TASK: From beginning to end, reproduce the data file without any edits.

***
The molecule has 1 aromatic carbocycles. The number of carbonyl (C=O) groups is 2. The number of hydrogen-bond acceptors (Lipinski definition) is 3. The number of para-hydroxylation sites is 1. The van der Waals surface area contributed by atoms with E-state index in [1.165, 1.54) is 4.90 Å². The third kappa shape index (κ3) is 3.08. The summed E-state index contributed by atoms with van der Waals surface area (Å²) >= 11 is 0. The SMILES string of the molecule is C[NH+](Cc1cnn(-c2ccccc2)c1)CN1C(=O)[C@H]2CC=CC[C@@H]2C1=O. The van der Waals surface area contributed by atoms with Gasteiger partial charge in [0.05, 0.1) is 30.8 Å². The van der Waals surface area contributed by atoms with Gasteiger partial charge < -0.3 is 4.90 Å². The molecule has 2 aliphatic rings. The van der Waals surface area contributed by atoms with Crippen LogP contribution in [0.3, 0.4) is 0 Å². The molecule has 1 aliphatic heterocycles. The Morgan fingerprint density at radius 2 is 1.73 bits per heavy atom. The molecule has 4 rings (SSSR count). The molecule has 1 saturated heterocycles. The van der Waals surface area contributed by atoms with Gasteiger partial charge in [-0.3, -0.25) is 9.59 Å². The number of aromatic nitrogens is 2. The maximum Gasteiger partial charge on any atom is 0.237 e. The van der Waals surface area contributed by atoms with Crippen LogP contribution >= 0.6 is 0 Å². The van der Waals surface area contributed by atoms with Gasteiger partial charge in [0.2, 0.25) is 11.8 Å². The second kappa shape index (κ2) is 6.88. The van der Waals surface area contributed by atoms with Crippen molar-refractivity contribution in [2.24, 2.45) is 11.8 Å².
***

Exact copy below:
The molecule has 1 aromatic carbocycles. The number of carbonyl (C=O) groups is 2. The number of hydrogen-bond acceptors (Lipinski definition) is 3. The number of para-hydroxylation sites is 1. The van der Waals surface area contributed by atoms with E-state index in [1.165, 1.54) is 4.90 Å². The third kappa shape index (κ3) is 3.08. The summed E-state index contributed by atoms with van der Waals surface area (Å²) >= 11 is 0. The SMILES string of the molecule is C[NH+](Cc1cnn(-c2ccccc2)c1)CN1C(=O)[C@H]2CC=CC[C@@H]2C1=O. The van der Waals surface area contributed by atoms with Gasteiger partial charge in [0.05, 0.1) is 30.8 Å². The van der Waals surface area contributed by atoms with Gasteiger partial charge < -0.3 is 4.90 Å². The molecule has 2 aliphatic rings. The van der Waals surface area contributed by atoms with Crippen LogP contribution in [0.3, 0.4) is 0 Å². The molecule has 1 aliphatic heterocycles. The Morgan fingerprint density at radius 2 is 1.73 bits per heavy atom. The molecule has 4 rings (SSSR count). The molecule has 1 saturated heterocycles. The van der Waals surface area contributed by atoms with Gasteiger partial charge in [-0.3, -0.25) is 9.59 Å². The number of aromatic nitrogens is 2. The maximum Gasteiger partial charge on any atom is 0.237 e. The van der Waals surface area contributed by atoms with Crippen LogP contribution >= 0.6 is 0 Å². The van der Waals surface area contributed by atoms with Gasteiger partial charge in [0.2, 0.25) is 11.8 Å². The second kappa shape index (κ2) is 6.88. The van der Waals surface area contributed by atoms with Crippen molar-refractivity contribution in [2.24, 2.45) is 11.8 Å².